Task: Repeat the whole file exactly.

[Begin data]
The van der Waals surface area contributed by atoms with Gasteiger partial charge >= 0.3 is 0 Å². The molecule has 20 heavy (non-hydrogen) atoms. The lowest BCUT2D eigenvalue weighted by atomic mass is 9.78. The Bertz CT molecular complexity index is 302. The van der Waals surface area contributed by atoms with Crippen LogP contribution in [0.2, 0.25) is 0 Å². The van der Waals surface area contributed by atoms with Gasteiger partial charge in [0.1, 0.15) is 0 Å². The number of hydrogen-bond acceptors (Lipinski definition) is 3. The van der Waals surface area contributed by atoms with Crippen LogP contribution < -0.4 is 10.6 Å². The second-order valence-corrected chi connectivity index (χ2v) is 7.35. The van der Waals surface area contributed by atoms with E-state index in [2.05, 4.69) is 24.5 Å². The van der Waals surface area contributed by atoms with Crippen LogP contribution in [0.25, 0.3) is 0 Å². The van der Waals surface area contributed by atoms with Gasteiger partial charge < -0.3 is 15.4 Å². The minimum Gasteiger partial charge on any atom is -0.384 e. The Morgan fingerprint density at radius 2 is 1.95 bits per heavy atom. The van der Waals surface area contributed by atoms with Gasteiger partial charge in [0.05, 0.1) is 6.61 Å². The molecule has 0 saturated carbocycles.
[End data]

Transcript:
The van der Waals surface area contributed by atoms with Gasteiger partial charge >= 0.3 is 0 Å². The molecule has 20 heavy (non-hydrogen) atoms. The lowest BCUT2D eigenvalue weighted by atomic mass is 9.78. The Bertz CT molecular complexity index is 302. The van der Waals surface area contributed by atoms with Crippen LogP contribution in [0.2, 0.25) is 0 Å². The van der Waals surface area contributed by atoms with Gasteiger partial charge in [0.1, 0.15) is 0 Å². The number of hydrogen-bond acceptors (Lipinski definition) is 3. The van der Waals surface area contributed by atoms with Crippen LogP contribution < -0.4 is 10.6 Å². The second-order valence-corrected chi connectivity index (χ2v) is 7.35. The van der Waals surface area contributed by atoms with E-state index in [2.05, 4.69) is 24.5 Å². The van der Waals surface area contributed by atoms with Crippen LogP contribution in [0.25, 0.3) is 0 Å². The van der Waals surface area contributed by atoms with Gasteiger partial charge < -0.3 is 15.4 Å². The minimum Gasteiger partial charge on any atom is -0.384 e. The Morgan fingerprint density at radius 2 is 1.95 bits per heavy atom. The van der Waals surface area contributed by atoms with Gasteiger partial charge in [0.05, 0.1) is 6.61 Å². The molecule has 0 saturated carbocycles.